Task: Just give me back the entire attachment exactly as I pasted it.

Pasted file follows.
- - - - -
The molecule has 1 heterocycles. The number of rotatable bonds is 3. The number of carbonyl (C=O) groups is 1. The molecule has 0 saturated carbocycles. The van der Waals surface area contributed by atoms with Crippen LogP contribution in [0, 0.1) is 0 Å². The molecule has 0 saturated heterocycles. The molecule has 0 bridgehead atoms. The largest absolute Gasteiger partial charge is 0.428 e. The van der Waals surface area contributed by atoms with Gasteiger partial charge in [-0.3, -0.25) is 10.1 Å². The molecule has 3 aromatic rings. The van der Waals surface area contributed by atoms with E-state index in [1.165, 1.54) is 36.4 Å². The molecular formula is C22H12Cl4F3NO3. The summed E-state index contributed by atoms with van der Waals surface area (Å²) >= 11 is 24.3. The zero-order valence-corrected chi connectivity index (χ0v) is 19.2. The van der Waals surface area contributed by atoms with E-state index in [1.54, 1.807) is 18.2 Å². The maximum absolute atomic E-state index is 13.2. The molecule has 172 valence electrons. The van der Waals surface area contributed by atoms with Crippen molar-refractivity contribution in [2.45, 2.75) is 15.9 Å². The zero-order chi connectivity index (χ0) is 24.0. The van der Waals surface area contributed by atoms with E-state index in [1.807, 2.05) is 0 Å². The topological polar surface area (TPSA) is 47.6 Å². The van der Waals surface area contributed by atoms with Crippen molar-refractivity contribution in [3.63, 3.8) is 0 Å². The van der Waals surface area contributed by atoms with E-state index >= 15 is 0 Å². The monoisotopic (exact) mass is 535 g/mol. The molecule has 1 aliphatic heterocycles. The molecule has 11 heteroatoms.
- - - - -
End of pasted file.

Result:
The molecule has 1 heterocycles. The number of rotatable bonds is 3. The number of carbonyl (C=O) groups is 1. The molecule has 0 saturated carbocycles. The van der Waals surface area contributed by atoms with Crippen LogP contribution in [0, 0.1) is 0 Å². The molecule has 0 saturated heterocycles. The molecule has 0 bridgehead atoms. The largest absolute Gasteiger partial charge is 0.428 e. The van der Waals surface area contributed by atoms with Gasteiger partial charge in [-0.3, -0.25) is 10.1 Å². The molecule has 3 aromatic rings. The van der Waals surface area contributed by atoms with E-state index in [1.165, 1.54) is 36.4 Å². The molecular formula is C22H12Cl4F3NO3. The summed E-state index contributed by atoms with van der Waals surface area (Å²) >= 11 is 24.3. The zero-order valence-corrected chi connectivity index (χ0v) is 19.2. The van der Waals surface area contributed by atoms with E-state index in [1.54, 1.807) is 18.2 Å². The maximum absolute atomic E-state index is 13.2. The molecule has 172 valence electrons. The van der Waals surface area contributed by atoms with Crippen molar-refractivity contribution in [2.45, 2.75) is 15.9 Å². The zero-order chi connectivity index (χ0) is 24.0. The van der Waals surface area contributed by atoms with E-state index in [1.807, 2.05) is 0 Å². The topological polar surface area (TPSA) is 47.6 Å². The van der Waals surface area contributed by atoms with Crippen molar-refractivity contribution in [3.63, 3.8) is 0 Å². The van der Waals surface area contributed by atoms with E-state index >= 15 is 0 Å². The monoisotopic (exact) mass is 535 g/mol. The molecule has 1 aliphatic heterocycles. The molecule has 11 heteroatoms.